Achieving Latino Equity in Medicine, Nursing, and Dentistry Education: Accelerating the Path Forward

By Martín-José Sepúlveda, Antonia M. Villarruel, and Hortensia de los Angeles Amaro
May 9, 2022 | Commentary


Health professions are increasingly acknowledging legacies of racial/ethnic prejudice, discrimination, and exclusion. These legacies stem from institutional or sectoral policies, regulations, procedures, and behaviors that create and mutually reinforce disadvantage and inequity for racial and ethnic minorities (systemic racism) (Bailey et al., 2017). Institutions and professions in medicine and health care are actively examining the impact of racial/ethnic inequity in these domains (Hahn et al., 2018; IOM, 2003). A key aspect of such inequities is the historical underrepresentation of some minority groups in health care professions. Underrepresented minorities (URM) include those who identify as African American or Black, American Indian, Alaska Native, Latino or Hispanic, Native Hawaiian, and other Pacific Islanders (NIH, n.d.).

Such underrepresentation negatively affects the quality, education, and cultural competence of the future health care workforce (LaVeist and Pierre, 2014; Phillips and Malone, 2014). It also contributes to the shortage of URM health care professionals, who disproportionately practice in communities with health care professional shortages, care for more patients from their own racial or ethnic group, and consistently receive higher satisfaction ratings and outcomes among underserved communities (LaVeist and Pierre, 2014; Weissman et al., 2001; Komaromy et al., 1996). These deficiencies in the health care workforce pose a significant threat to addressing health disparities and the health system’s ability to care for the Latino population and other URM individuals, especially given their significant projected growth in the U.S. population (Vespa et al., 2020; The Sullivan Commission, 2016).

Remediation efforts to rectify inequities in representation of URM health professionals should address the experiences and degree of disparity for each group. This manuscript aims to provide greater insight into Latino underrepresentation in medicine, nursing, and dentistry and to describe an approach for accelerating change in Latino underrepresentation in these three professions.


Minimal Progress

Recently, Ramirez et al. (2021) addressed the need to eliminate disparities in medicine for those who identify as Latino, or culturally heterogeneous people in the U.S. with ethnic heritage from the Caribbean, Mexico, Central and South America, and Spanish-speaking countries worldwide. In 2020, those who identify as Latino comprised 19% (62 million) of the U.S. population—larger than all other URM groups combined (58 million) (Lopez et al., 2021; United States Census Bureau, 2021). Between 2010 and 2020, Latino population growth accounted for 51% of the U.S. population increase, and this population is projected to increase to 128 million by 2050, then comprising 29% of the U.S.
population (Krogstad, 2020; Passel and Cohn, 2008).

Data from professional associations in medicine (allopathic and osteopathic), nursing, and dentistry provide deeper insight into recent trends of Latino representation. Progress in increasing representation to reflect the U.S. Latino population is slow. From 2016 to 2020, those who identify as Latino represented 10% to 11% of applicants, 8% to 10% of enrollees, and 5% to 6% of graduates in allopathic medical schools (AAMC, n.d.). Osteopathic medical school trends from 2016 to 2020 show similar proportions of Latino applicants (8% to 10%) as allopathic medical schools but lower proportions of enrollees (5% to 7%) and graduates (4% to 5%) (AACOM, n.d.). In nursing, only enrollment data on race and ethnicity are available and indicate significant inequity and minimal Latino growth from 2016 to 2020 for both master’s (8% to 10%) and doctoral degrees (5% to 8%) (AACN, n.d.). In contrast, enrollment of those who identify as Latino at the bachelor’s level is higher, but with minimal growth in enrollment (12% to 14%). Finally, Latino inequity in dentistry parallels that in medicine (ADA, n.d.). The proportion of Latino applicants to U.S. dental schools was unchanged between 2016 and 2020 (9%) and similar to the medical profession (8% to 10%) (ADEA, 2018; ADA, n.d.). Enrollment in dental colleges (8% to 10%) was similar to allopathic medical colleges (8% to 10%), but higher than in osteopathic medical colleges (5% to 7%) (ADA, n.d.). As a result, the proportion of Latino dental graduates (7% to 9%) for the 2016 to 2020 period exceeded that in medicine overall (5% to 6%). It is not surprising, therefore, that only 4% of medical school leaders and 2% of hospital leaders are Latino (Ramirez et al., 2021).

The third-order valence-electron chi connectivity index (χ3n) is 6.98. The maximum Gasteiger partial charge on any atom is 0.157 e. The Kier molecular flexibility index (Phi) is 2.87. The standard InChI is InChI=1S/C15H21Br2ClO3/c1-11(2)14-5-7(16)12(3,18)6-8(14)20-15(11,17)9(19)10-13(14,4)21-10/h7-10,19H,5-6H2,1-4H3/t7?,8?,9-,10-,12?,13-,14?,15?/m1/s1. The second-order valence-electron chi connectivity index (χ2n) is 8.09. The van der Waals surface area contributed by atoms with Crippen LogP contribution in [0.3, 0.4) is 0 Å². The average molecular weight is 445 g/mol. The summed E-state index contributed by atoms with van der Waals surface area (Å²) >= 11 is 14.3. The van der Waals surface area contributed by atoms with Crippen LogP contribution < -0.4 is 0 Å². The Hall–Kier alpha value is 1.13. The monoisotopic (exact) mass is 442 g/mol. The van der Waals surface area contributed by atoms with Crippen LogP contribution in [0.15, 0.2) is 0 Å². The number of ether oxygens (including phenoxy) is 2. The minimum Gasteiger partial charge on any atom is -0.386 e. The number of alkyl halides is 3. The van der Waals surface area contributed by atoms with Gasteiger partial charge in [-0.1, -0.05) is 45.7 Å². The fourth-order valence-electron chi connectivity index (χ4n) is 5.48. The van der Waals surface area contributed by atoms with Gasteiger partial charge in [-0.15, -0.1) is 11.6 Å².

Systemic Causes and Invisibility

The significant underrepresentation of those who identify as Latino in these three health professions results from systems dynamics involving multiple components, defined as subsystems in complex systems science (Sterman, 2003). The subsystems include not simply the educational pathway for careers in these professions (K–12, colleges, professional schools) but also social, economic, and environmental subsystems affecting family life, school versus employment demands, mobility, educational achievement, access, and affordability. Effective long-term and sustainable changes that alter the systems dynamics to produce an overall outcome of equity for Latino individuals
and other URM in medicine, nursing, and dentistry are needed. Although subsystems outside of education in medicine, nursing, and dentistry are contributing factors to Latino equity, they are beyond the scope of this commentary. Instead, the authors focus on changes in the medical, nursing, and dentistry education subsystems, which can help produce improved outcomes. The authors ask: How can these changes be approached in these professions?

Substantive change in the three professions and their institutions and actors, such as health education and research grant makers and funders, can be achieved through a rigorous systematic approach. This requires movement beyond missions and diversity statements—but also a commitment to examining, improving, and reengineering diversity missions, leadership, data, metrics, accountability for outcomes, resources, partnerships, communications, engagement, and related policies and processes. Although these strategies are not unique to improving Latino equity, the authors present a few considerations that are likely to significantly impact Latino equity. For example, equity missions must include clear outcomes, quantitative targets, and explicit timelines for achieving them, and institutional leadership must be held accountable for failing to meet these objectives.